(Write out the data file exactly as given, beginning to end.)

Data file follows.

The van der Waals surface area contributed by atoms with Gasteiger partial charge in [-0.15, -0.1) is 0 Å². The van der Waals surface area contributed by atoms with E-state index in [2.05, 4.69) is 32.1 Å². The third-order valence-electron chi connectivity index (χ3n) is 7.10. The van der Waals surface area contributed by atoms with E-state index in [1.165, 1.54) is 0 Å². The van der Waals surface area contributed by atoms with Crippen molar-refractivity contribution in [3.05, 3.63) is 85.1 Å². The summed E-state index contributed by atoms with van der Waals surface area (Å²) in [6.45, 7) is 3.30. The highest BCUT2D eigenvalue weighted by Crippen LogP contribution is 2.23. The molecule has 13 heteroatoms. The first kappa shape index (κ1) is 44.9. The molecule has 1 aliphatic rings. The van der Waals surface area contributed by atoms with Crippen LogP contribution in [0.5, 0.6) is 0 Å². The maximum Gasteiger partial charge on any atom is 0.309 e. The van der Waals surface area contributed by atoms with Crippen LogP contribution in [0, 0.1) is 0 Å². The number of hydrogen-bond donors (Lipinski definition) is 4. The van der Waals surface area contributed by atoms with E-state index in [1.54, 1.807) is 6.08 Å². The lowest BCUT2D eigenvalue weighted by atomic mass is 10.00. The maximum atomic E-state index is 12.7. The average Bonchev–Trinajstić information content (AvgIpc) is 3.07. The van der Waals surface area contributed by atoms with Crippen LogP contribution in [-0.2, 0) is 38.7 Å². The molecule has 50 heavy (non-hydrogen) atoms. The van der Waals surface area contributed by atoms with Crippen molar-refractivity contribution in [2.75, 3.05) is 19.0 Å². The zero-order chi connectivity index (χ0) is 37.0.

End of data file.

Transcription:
The van der Waals surface area contributed by atoms with Gasteiger partial charge in [-0.15, -0.1) is 0 Å². The van der Waals surface area contributed by atoms with E-state index in [2.05, 4.69) is 32.1 Å². The third-order valence-electron chi connectivity index (χ3n) is 7.10. The van der Waals surface area contributed by atoms with E-state index in [1.165, 1.54) is 0 Å². The van der Waals surface area contributed by atoms with Crippen molar-refractivity contribution in [3.05, 3.63) is 85.1 Å². The summed E-state index contributed by atoms with van der Waals surface area (Å²) in [6.45, 7) is 3.30. The highest BCUT2D eigenvalue weighted by Crippen LogP contribution is 2.23. The molecule has 13 heteroatoms. The first kappa shape index (κ1) is 44.9. The molecule has 1 aliphatic rings. The van der Waals surface area contributed by atoms with Crippen LogP contribution in [0.5, 0.6) is 0 Å². The maximum Gasteiger partial charge on any atom is 0.309 e. The van der Waals surface area contributed by atoms with Crippen LogP contribution in [0, 0.1) is 0 Å². The number of hydrogen-bond donors (Lipinski definition) is 4. The van der Waals surface area contributed by atoms with E-state index in [1.54, 1.807) is 6.08 Å². The lowest BCUT2D eigenvalue weighted by atomic mass is 10.00. The maximum atomic E-state index is 12.7. The average Bonchev–Trinajstić information content (AvgIpc) is 3.07. The van der Waals surface area contributed by atoms with Crippen LogP contribution in [-0.2, 0) is 38.7 Å². The molecule has 50 heavy (non-hydrogen) atoms. The van der Waals surface area contributed by atoms with Crippen molar-refractivity contribution in [2.75, 3.05) is 19.0 Å². The zero-order chi connectivity index (χ0) is 37.0.